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real people were talking, saying what they wished government would do that it is not doing. >> reporter: even if you still have to read all about it. jim axelrod, cbs news, new york. >> as for what's at stake here one bipartisan think tank predicts the treasury will collect $172 billion in revenue in august, far short of the $306 billion in payments the government is scheduled to make in august. with that news here's chris with a very uplifting story. >> in the last six years biloxi, mississippi, on the gulf coast suffered one setback after another. from hurricane katrina to the bp oil spill. this year, no more biloxi blues. things are looking up and mark strassmann got a firsthand look. >> reporter: you remember this. rising steel, construction workers, dreams backed by money. before the recession took both away. in biloxi, mississippi, you can see it again all over this historic gulf coast city.
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finally, brent's family is rebuilding sharkhead's, a third generation souvenir shop and landmark here. hurricane katrina took their store in 1995 along with much of the beach front. they have a smaller store but hope to thrive in the new construction. 27,000 square feet of retail space. >> at the end of 2010 we started driving pylons. we are going full force to open in march of 2012. >> reporter: suddenly biloxi has what so many american communities want -- a new building boom. dozens of projects with more developers applying for building permits every week. it's not the number of projects here but the size and value. roughly $300 million since last year, almost triple the value of new construction biloxi has seen each year during the recession. >> this brings another element to biloxi that we have needed. >> reporter: jerry creel, the community development director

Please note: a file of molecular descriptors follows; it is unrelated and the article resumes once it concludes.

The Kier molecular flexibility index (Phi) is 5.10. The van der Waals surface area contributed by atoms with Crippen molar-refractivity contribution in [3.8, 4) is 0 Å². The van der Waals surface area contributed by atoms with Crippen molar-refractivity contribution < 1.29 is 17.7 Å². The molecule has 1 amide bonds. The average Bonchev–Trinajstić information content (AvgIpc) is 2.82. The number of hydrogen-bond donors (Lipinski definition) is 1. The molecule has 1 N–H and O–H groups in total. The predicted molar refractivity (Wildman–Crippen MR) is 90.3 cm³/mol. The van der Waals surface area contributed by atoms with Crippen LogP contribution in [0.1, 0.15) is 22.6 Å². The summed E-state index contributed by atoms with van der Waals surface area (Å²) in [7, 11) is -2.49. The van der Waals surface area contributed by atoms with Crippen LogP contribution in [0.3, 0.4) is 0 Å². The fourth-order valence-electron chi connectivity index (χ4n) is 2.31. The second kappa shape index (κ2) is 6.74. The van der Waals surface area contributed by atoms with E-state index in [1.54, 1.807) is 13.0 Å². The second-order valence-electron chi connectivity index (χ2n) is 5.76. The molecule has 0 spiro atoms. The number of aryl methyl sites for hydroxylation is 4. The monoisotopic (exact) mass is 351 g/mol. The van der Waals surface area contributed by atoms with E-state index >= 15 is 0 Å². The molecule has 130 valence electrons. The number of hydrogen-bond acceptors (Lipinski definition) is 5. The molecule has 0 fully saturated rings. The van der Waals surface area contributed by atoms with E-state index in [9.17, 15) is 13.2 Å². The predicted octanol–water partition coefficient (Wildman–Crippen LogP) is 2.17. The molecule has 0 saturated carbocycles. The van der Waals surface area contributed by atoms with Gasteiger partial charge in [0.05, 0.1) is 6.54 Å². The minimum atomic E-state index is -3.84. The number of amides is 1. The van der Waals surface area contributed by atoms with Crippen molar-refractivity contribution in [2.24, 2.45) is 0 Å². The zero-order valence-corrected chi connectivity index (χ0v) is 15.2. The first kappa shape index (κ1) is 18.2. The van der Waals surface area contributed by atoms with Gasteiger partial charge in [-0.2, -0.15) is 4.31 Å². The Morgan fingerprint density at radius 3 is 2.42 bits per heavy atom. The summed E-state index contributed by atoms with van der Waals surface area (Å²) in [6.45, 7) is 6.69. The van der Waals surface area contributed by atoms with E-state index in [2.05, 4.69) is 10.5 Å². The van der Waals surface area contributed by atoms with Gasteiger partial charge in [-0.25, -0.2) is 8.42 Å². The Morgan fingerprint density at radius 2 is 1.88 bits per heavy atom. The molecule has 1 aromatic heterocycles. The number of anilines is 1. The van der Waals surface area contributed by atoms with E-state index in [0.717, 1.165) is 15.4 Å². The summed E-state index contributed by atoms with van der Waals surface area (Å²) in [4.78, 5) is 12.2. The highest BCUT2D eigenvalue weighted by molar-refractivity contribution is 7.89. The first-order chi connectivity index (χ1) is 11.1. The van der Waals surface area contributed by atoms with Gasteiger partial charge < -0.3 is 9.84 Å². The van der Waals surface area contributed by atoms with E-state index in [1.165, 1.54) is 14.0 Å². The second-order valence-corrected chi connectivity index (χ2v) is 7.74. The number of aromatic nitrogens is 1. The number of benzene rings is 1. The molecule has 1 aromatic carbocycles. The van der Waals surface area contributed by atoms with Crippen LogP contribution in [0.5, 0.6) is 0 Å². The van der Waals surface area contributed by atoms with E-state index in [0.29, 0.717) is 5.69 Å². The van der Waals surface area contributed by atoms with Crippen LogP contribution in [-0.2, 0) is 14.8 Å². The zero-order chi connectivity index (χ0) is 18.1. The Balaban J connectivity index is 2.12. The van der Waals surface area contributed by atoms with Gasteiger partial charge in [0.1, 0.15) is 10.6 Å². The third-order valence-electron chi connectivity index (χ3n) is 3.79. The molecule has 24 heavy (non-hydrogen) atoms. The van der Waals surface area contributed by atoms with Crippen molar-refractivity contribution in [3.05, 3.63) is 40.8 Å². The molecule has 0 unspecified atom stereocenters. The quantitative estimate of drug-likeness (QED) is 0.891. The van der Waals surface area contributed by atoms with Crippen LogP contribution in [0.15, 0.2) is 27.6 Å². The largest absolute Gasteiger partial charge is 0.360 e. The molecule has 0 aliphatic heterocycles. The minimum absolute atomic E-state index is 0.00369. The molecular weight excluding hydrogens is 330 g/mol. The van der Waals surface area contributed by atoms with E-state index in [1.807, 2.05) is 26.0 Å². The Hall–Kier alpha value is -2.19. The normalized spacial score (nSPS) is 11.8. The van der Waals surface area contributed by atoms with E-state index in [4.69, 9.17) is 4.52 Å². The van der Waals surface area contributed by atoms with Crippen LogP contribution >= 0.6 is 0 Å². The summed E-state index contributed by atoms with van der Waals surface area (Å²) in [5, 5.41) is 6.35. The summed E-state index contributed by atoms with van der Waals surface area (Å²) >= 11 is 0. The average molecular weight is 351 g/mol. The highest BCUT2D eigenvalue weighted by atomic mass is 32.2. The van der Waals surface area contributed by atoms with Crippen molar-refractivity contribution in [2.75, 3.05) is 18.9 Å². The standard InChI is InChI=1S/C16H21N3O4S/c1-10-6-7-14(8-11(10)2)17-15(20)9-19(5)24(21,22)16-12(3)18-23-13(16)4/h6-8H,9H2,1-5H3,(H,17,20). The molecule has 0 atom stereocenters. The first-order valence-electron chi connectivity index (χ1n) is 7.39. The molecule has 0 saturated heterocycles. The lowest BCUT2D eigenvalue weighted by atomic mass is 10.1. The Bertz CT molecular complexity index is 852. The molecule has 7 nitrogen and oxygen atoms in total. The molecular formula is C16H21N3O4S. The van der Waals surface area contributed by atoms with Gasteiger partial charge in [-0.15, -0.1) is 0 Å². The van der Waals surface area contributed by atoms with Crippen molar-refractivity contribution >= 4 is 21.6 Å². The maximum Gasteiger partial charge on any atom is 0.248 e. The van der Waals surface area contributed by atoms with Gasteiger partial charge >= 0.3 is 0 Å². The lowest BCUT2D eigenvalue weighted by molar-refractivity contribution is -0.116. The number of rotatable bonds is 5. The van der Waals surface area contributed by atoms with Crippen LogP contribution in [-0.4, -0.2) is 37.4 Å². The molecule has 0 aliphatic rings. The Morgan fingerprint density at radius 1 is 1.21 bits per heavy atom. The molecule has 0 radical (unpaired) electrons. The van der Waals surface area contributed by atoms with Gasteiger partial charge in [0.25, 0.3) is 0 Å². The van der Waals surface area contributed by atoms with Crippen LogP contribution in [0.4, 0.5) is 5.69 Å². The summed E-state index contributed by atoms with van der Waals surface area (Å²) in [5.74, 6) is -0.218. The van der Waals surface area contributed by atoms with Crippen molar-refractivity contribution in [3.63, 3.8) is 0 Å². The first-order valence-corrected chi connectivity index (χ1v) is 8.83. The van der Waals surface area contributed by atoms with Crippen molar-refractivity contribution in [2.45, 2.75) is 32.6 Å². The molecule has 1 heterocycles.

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here, showed us biloxi's new project. margaritaville. jimmy b jimmy buffet's vision. >> we have restaurant, retail, a super walmart under construction. all of it adds up. >> reporter: local leaders hope it adds up to something else -- jobs. margaritaville alone is expected to create up to 650 jobs. good news for a city battling a 9.3 unemployment rate. >> i think lending has eased up in the past year. >> reporter: during the recession, banks tough bed credit requirements. now the purse strings seem to be loosening. >> the projects have the funding approved before they even come into our office. that's the biggest difference between this year and last year. >> reporter: an overdue break in a community battered by bad luck. hurricane katrina, a stubborn recession and last summer's bp spill.
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something else is different now. people's confidence is back. a bit of the old swagger. >> boom, boom right after another. we feel like america's on the uptick now and it's a good time to go ahead and start our project. >> reporter: people here sense just maybe they are on a role again. mark strassmann, cbs news, biloxi, mississippi. >> joining us now from jackson, the state capital is haley barbour, the governor. welcome. >> thanks, chris. >> we have talked about the swagger of the gulf coast city battered by hurricane katrina, the recession and the oil spill. i want to show a graphic of the money people have been pouring in. $117 million in residential, $716 million in commercial. what do you think accounts for the surge in rebuilding of the area? >> i thought jerry said it well. the money is loosening up a